There are three types of statisticians in the world, those who can count and those who can't.

This is a classic joke told with economists, accountants, etc. in place of statisticians. There are so many citations like this on google, that I can't pick out one. A cute variation on this for the programming geeks among you is

There are 10 types of programmers in the world, those who understand binary and those who don't.

12. Tell me what you think.

Thank you for taking the time to provide feedback for the November 2009 issue of the Monthly Mean. Your responses will be kept anonymous. I have three short open ended questions at

You can also provide feedback by responding to this email. My three questions are:

1. What was the most important thing that you learned in this newsletter?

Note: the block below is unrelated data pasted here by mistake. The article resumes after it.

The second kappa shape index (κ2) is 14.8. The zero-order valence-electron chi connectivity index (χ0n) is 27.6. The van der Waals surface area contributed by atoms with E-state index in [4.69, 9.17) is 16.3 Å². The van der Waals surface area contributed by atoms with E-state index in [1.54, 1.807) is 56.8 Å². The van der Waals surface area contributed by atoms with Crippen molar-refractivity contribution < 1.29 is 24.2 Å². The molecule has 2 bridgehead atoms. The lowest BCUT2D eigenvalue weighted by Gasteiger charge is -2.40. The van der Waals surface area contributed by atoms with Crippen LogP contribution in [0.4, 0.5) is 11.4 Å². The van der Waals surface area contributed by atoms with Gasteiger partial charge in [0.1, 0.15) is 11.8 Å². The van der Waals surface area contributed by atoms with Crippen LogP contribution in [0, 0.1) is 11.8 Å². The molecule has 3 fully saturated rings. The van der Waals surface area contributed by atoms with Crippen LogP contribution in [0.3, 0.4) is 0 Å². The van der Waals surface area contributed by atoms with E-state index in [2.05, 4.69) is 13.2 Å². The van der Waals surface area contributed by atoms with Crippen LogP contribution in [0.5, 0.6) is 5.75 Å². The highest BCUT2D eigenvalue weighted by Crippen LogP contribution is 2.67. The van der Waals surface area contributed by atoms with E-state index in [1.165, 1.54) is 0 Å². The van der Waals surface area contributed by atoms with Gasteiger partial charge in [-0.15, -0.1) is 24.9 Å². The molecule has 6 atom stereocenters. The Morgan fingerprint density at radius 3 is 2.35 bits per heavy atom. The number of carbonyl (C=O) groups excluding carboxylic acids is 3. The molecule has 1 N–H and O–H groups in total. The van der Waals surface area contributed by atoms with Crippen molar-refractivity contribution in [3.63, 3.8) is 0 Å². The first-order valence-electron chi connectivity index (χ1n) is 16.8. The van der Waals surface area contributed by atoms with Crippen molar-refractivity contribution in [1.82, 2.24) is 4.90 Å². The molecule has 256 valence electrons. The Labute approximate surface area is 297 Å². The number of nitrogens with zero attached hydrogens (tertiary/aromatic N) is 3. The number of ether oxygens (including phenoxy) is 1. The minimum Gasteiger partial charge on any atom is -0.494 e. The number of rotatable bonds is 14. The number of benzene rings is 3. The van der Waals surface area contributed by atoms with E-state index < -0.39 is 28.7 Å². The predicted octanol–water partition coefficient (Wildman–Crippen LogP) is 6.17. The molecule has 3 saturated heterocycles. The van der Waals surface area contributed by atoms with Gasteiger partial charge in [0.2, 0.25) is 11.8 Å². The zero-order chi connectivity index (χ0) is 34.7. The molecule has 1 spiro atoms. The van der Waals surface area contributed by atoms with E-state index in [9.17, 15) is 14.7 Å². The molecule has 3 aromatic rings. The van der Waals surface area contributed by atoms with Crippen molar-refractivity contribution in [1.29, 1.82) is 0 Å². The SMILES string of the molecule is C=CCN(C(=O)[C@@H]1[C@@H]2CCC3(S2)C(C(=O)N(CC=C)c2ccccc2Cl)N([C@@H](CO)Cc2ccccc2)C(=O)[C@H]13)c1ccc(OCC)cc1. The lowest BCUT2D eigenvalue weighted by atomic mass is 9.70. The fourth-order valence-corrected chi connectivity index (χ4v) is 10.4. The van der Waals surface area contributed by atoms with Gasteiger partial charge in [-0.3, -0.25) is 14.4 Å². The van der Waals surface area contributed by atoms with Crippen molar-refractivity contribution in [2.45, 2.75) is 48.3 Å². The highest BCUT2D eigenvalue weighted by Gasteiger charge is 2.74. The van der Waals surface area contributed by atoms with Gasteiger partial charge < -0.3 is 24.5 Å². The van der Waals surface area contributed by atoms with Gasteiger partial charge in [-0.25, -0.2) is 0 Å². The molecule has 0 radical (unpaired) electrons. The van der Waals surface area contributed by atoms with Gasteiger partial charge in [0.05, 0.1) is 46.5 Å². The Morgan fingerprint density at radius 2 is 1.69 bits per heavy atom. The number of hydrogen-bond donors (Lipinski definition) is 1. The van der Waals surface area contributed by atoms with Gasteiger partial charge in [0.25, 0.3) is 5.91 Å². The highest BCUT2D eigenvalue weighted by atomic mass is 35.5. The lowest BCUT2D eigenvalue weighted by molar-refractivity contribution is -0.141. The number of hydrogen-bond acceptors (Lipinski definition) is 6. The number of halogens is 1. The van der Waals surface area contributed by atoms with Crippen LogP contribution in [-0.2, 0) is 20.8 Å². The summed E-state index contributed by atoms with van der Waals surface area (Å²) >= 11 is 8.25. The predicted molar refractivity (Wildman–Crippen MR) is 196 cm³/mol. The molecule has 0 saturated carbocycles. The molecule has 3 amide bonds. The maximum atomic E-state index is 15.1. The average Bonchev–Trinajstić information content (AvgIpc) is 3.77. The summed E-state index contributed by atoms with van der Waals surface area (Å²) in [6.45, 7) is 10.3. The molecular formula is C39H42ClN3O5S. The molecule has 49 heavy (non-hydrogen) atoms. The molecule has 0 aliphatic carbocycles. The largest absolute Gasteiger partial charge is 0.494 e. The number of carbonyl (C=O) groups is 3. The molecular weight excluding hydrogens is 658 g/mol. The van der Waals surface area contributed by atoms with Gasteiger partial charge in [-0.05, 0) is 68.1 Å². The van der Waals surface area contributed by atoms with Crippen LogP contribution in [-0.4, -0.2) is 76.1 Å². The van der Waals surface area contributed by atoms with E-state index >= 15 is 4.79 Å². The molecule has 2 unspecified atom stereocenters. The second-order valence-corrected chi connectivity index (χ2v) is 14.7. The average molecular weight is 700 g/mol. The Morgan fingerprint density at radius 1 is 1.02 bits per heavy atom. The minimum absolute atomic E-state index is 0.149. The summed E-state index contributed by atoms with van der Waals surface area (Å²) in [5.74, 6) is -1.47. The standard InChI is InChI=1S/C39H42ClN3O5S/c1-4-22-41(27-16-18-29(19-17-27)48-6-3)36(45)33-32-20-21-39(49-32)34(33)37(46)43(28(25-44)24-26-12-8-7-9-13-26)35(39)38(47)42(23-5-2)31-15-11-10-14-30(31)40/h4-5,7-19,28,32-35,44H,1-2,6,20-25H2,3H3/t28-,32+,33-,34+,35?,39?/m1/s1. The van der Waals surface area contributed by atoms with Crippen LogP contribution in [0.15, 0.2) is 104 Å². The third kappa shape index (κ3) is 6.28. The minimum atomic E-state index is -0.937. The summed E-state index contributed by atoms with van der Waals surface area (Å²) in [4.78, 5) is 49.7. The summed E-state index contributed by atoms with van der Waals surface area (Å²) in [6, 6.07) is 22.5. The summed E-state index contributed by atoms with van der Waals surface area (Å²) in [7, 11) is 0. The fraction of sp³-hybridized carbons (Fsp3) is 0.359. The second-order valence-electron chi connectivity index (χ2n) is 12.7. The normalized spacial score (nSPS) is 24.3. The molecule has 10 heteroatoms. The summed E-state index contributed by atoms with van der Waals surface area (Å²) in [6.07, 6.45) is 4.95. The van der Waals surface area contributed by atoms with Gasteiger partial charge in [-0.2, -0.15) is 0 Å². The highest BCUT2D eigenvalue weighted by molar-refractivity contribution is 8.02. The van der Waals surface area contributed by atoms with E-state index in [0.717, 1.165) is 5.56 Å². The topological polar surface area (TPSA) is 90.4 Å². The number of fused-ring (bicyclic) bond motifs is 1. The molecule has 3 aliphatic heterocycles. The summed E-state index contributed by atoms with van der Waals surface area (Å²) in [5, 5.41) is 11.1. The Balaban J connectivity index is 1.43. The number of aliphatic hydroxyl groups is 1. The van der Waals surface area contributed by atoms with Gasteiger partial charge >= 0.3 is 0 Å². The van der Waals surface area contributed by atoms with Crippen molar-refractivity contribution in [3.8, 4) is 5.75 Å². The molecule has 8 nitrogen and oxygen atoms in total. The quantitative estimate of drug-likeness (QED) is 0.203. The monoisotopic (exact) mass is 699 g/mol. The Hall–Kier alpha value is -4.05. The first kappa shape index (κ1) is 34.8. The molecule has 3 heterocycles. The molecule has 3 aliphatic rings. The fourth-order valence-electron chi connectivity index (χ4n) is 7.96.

2. What was the one thing that you found confusing or difficult to follow?
3. What other topics would you like to see covered in a future newsletter?

Three people provided feedback to the last newsletter. I got praise for the article on rounding and re-ordering and the article on early stopping of a study and general praise for the newsletter. The only concern was about the basic formatting. I don't know what this means and I'd appreciate additional information from the person who left this comment or anyone else. Topics suggested for future newsletters include longitudinal analysis and robust analysis. I have been intending to write up a series of webpages about longitudinal analyses, but it's a complicated area and takes a lot of time to develop. I do hope to have something soon about this.

13. Upcoming statistics webinars